First, he plans to get a BA degree from YB Chavan Open University and take an exam for the job of a police inspector. Then he will have his younger siblings married, before finding a girl for himself. His mother still works as a housemaid. He wants her to retire once he becomes an inspector. The two siblings he left behind are now grown up. His brother Ramesh is around 19, his sister Vanita, 17.

He did ask his mother whether she searched for him. Yes, she said, they registered a complaint at the Wagle Estate police station, searched at the local morgue, went to Vashi and Bhiwandi; Wadala, too, where gangs would draft missing children for begging. When that didn’t work, she had been to the local temple for mannat.

After his father’s death, his mother was unable to fend for herself and her children. She married a man who lived nearby, Rampujan Yadav. With him, she has had two children: Hritik, 12, and Vandana, 10.

Ganesh is still adjusting to this reality. Getting used to family life has not been easy. When he came to live with them, he would wash his own clothes and his mother would yell at him. That has changed since. He has learnt since to rely on others in his family.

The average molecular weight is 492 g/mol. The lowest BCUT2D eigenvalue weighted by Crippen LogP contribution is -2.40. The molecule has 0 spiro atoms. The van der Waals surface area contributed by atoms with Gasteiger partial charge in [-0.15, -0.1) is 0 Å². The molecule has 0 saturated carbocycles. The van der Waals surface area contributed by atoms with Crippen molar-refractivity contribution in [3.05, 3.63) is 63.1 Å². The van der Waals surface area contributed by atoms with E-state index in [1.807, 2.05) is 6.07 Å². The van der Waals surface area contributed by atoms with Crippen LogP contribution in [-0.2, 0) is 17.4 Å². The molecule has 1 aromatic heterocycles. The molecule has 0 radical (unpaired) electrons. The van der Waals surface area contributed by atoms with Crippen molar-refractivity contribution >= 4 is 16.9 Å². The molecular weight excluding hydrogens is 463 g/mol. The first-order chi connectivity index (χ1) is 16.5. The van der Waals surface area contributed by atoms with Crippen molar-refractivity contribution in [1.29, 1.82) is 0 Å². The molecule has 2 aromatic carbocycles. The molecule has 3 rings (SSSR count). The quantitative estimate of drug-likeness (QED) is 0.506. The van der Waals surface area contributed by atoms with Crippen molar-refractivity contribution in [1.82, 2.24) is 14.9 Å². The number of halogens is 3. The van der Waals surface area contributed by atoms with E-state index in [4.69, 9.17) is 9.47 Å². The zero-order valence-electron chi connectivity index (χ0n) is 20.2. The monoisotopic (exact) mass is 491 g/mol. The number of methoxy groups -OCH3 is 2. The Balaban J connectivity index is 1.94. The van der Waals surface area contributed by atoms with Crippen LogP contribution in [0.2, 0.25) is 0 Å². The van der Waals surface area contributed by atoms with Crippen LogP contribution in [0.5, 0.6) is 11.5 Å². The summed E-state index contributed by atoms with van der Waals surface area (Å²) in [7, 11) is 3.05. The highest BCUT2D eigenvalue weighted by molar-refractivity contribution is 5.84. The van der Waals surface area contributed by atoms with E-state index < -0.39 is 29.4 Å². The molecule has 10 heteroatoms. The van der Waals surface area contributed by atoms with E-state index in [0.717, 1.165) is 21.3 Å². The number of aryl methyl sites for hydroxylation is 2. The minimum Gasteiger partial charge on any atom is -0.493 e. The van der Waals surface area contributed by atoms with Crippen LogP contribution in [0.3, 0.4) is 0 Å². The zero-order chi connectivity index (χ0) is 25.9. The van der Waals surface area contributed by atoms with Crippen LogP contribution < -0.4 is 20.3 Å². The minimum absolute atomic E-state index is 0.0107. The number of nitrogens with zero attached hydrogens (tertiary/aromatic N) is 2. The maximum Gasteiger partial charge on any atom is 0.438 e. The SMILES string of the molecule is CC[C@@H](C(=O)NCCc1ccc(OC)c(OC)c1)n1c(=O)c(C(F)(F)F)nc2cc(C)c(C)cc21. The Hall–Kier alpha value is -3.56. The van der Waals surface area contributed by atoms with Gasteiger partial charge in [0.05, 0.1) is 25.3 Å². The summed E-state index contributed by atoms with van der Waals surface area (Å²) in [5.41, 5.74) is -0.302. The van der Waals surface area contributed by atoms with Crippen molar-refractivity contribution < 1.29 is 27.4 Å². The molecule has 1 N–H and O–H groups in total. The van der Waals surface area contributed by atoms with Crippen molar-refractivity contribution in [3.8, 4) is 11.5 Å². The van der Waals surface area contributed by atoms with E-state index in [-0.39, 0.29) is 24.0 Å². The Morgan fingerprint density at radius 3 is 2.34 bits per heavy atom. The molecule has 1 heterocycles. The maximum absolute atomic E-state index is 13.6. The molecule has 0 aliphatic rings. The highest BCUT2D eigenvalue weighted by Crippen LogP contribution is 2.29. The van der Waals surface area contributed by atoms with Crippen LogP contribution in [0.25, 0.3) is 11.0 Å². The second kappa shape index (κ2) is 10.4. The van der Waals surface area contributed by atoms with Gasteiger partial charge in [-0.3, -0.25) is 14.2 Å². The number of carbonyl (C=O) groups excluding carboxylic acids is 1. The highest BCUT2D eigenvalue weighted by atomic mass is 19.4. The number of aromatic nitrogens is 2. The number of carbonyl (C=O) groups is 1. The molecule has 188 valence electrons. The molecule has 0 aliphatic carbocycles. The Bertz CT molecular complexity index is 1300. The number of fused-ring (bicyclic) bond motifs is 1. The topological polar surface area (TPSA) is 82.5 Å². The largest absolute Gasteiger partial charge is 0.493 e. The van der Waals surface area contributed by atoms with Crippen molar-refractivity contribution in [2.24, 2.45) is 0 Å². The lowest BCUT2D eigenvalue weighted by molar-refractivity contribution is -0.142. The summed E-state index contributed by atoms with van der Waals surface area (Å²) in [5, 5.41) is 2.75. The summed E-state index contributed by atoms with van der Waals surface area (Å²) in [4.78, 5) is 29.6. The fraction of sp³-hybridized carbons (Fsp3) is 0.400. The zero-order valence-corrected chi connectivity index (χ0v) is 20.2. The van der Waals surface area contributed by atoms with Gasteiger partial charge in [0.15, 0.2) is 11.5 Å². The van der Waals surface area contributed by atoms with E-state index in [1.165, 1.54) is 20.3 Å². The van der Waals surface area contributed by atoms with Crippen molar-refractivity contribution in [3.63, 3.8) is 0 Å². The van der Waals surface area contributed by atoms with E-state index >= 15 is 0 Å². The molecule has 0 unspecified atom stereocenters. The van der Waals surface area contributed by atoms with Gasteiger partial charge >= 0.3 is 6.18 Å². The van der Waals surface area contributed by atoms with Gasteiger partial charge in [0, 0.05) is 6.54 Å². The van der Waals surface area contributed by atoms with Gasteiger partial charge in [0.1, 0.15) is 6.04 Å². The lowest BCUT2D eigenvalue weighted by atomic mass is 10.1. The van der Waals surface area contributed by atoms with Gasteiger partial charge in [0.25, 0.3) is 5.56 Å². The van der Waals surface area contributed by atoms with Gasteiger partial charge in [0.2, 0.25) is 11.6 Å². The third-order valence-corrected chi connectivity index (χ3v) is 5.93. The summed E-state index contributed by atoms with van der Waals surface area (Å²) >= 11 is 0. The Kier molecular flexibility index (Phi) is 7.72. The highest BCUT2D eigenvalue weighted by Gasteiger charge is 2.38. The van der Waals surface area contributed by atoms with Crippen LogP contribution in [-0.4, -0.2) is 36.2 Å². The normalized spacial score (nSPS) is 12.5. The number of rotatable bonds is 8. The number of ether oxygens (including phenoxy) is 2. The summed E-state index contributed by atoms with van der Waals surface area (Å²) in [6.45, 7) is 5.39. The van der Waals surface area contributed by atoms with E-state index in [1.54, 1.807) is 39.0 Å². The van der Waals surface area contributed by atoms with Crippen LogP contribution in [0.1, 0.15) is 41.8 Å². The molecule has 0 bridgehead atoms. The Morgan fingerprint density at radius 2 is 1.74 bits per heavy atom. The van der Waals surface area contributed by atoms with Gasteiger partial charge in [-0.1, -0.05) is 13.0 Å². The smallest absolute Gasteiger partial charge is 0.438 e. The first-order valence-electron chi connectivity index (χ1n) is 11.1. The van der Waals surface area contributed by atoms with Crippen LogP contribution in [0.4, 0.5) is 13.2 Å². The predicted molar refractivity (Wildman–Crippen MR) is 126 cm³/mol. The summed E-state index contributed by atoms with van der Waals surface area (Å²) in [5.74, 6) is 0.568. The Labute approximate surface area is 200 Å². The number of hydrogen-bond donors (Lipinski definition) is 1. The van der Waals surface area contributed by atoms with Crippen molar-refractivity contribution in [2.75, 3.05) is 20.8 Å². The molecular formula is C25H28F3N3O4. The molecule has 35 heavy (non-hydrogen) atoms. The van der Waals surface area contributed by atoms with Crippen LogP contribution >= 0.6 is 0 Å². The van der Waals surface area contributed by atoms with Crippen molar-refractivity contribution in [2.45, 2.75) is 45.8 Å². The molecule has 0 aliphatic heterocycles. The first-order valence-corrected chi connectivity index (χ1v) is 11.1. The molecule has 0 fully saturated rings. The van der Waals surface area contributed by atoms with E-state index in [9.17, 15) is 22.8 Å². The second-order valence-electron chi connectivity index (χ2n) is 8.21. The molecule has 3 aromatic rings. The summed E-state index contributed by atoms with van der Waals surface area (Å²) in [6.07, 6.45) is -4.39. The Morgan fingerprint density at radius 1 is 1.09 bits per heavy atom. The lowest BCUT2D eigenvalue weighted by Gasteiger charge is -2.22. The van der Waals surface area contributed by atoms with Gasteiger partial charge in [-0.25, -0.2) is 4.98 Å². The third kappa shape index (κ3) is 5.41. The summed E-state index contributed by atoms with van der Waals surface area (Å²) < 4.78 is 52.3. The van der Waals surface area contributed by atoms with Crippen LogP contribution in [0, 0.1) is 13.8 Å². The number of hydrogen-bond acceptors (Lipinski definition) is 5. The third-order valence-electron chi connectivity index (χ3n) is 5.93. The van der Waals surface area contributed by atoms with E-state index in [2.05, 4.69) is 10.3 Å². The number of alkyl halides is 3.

For this festival season, he bought a silver paayal for Vanita, a dress for Vandana and saris for his mother. They plan to make a pilgrimage to the shrine of a local goddess, for the first time, as a family.

In this reunion with his family, Ganesh has also learnt that he is probably older than the 25 years he has counted. At the orphanage, he had to repeat four or five years of school. That would place him close to 30.

On a recent evening, Ganesh and Sunil drove to Mumbai from Thane after their shift ended. They visited Anand Kendra, where Ganesh was felicitated by the management and he addressed the children. He spoke about goals, dedication and determination. A boy who was soon to leave the orphanage asked him how to join the police force. “Be good in your studies and in sports,” Ganesh advised him.

Ganesh was in the presence of 30 children, some of whom were orphaned and others whom their parents couldn’t support. Many seemed cheerful, but one or two were sullen and quick to take offence. None had gone missing. By an estimate of the NGO Childline, almost 45,000 children go missing every year in India. Few of them ever get back home. Ganesh had defied the odds.